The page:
The thoughts of receiving a DOL letter alerting you that “pursuant to Section 504 of ERISA, the Employee Benefits Security Administration (ESBA) is requesting your voluntary cooperation with an investigation of the Plan to determine compliance and provisions of ERISA” would probably make most anyone weak in the knees. Once this Employee Plan Examination process is started, there are several steps involved including an on-site background interview and gathering documentation to submit prior to the interview.
In recent years, there has been an increase in the number of DOL audits, especially for plans that have more than 100 participants. Two common triggers for audits are employee complaints and errors found on the Form 5500. Responding promptly to employee requests and working closely with your record keeper, third-party administrator, ERISA attorney, and/or retirement plan advisor can help ease those situations. But, audits are similar to jury duty, eventually, most retirement plans will be audited.
If your plan is going to be audited by the DOL, their primary focus will be to determine if you and your plan committee are meeting your obligations as a fiduciary. Which means they will be asking for a lot of documentation. This is where you can be proactive: the primary key to lessening the impact of an audit on you and your team is preparation. It is as the adage states, “an ounce of prevention is worth a pound of cure.”
Here are some of the items you will be asked to produce in an audit:
- Plan documents
- 5500 filings
- Trust reports
- Participant loan information
- Timing of employee payroll withholding deposits
- Examples of individual benefit statements
- Participant communication in regard to changes in the plan’s investment alternatives
Most audits I have seen require up to about 45 different types of documentation. Your letter will specify the exact information needed and will give a specific time period for the documentation, which is generally a three-year window. Download our DOL Audit Checklist for a comprehensive list of documents you may be required to submit.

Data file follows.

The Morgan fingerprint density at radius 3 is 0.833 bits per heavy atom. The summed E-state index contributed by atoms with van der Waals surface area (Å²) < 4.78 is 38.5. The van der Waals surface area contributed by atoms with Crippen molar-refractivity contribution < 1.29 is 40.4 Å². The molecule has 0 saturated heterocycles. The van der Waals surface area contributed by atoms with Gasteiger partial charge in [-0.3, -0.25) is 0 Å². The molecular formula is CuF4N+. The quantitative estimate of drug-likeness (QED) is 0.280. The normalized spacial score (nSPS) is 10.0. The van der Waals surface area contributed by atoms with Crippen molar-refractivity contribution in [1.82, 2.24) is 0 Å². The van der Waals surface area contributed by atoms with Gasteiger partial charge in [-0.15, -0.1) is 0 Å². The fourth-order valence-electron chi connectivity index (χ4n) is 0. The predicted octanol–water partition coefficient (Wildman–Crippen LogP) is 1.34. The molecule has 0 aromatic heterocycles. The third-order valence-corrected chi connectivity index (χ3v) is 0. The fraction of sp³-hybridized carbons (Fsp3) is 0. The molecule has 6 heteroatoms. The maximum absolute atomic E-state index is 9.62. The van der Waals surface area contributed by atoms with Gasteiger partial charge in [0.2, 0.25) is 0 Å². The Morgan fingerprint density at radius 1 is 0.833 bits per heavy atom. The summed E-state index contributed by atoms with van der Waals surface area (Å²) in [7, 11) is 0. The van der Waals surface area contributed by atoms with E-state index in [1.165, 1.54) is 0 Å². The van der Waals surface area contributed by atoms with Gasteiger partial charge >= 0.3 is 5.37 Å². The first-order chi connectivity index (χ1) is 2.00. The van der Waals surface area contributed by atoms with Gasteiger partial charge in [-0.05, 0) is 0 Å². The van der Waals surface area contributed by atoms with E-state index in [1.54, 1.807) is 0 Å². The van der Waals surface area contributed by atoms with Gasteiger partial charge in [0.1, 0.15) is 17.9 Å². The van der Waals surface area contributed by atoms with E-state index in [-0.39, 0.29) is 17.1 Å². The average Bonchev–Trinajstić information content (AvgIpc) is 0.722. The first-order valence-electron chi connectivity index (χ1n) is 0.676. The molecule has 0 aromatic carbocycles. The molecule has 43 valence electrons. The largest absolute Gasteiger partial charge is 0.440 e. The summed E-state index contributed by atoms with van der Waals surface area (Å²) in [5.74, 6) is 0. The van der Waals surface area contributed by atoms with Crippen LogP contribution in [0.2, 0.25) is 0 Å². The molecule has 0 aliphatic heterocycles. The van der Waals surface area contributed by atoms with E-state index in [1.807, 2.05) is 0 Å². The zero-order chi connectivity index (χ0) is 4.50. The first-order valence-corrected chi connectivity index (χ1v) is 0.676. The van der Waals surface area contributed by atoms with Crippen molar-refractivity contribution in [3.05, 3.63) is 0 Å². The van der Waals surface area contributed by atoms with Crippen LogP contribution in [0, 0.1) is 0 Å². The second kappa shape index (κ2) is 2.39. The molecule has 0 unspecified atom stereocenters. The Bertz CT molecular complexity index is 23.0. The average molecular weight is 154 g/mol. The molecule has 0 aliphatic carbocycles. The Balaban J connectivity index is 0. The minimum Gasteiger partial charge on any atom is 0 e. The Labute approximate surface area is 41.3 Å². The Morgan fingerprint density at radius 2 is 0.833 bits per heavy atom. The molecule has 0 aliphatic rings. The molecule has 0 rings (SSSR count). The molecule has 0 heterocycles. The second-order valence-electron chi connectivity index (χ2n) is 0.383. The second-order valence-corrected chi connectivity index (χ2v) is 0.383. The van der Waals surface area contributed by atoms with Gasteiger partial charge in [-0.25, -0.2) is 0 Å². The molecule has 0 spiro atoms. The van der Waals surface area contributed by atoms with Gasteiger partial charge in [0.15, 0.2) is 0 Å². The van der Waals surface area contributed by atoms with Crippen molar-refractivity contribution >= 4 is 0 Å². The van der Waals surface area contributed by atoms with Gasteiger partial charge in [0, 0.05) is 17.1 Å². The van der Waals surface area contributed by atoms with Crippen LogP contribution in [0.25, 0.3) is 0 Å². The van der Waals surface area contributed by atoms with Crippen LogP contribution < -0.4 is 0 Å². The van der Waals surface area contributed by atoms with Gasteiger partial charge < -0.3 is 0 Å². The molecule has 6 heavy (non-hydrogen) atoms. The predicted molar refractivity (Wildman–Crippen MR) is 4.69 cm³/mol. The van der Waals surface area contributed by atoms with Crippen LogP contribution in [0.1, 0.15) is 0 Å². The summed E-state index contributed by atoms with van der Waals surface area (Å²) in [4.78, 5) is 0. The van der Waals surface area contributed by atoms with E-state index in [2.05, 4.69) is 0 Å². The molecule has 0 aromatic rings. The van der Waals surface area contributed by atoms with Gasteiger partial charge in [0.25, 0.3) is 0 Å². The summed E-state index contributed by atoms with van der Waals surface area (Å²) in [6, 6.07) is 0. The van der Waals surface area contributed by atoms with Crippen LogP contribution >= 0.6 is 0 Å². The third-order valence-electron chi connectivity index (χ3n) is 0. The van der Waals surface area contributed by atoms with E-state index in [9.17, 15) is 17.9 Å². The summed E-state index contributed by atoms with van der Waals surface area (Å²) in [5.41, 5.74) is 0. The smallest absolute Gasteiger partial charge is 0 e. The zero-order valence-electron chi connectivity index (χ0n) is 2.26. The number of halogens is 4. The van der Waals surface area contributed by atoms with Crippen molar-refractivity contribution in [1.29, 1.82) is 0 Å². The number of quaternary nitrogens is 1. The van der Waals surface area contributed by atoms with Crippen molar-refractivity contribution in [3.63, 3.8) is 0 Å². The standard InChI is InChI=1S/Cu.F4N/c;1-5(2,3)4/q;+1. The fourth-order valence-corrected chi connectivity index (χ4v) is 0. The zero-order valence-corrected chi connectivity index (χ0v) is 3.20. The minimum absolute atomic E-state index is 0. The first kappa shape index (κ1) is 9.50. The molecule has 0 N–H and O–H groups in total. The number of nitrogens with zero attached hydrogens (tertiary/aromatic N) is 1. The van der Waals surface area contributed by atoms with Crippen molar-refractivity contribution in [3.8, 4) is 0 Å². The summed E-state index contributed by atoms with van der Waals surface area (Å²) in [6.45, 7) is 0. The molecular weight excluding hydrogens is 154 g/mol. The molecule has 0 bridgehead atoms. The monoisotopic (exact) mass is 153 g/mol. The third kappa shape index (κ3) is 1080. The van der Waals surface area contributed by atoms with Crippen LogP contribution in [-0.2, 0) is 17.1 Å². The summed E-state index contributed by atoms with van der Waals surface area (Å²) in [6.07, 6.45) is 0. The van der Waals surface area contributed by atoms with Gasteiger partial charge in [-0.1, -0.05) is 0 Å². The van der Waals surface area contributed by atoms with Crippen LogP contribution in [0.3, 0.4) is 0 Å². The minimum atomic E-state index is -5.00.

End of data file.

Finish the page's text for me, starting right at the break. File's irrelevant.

One thing you can do to help mitigate your liability is to hire a co-fiduciary with expertise in advising on retirement plans. By having an advisor who will sign-on as a co-fiduciary to the plan you partner with an expert who sits at the same side of the table as you (interests are aligned) and can help provide expert guidance to help you mitigate risk, drive down fees, and help your participants. A 3(21) co-fiduciary sits with you at the table and takes on joint liability with you, while a 3(38) takes the investment selection risk off the table for you by taking it on themselves. However, even a 3(38) will not completely protect you from all liability and potential litigation. As plan sponsor, you’re always responsible for overseeing the providers that you have engaged to help mitigate your fiduciary liability.
BerganKDV has a team of advisors to help plan sponsors understand the complex world of retirement plans by helping with 401(k) design, fiduciary governance, benchmarking 401(k) fees, educating participants and investment due diligence. Want to learn more about what we can do for you? Start here.
The views and strategies described may not be suitable for all investors. This material has been prepared for informational purposes only, and is not intended to provide, and should not be relied on for accounting, legal or tax advice. References to future returns are not promises or even estimates of actual returns a client portfolio may achieve. Any forecasts contained herein are for illustrative purposes only and are not to be relied upon as advice or interpreted as a recommendation.
The views expressed are those of BerganKDV Wealth Management. They are subject to change at any time. These views do not necessarily reflect the opinions of any other firm. Investment advisory services and fee-based planning offered through BerganKDV Wealth Management, an SEC Registered Investment Advisor.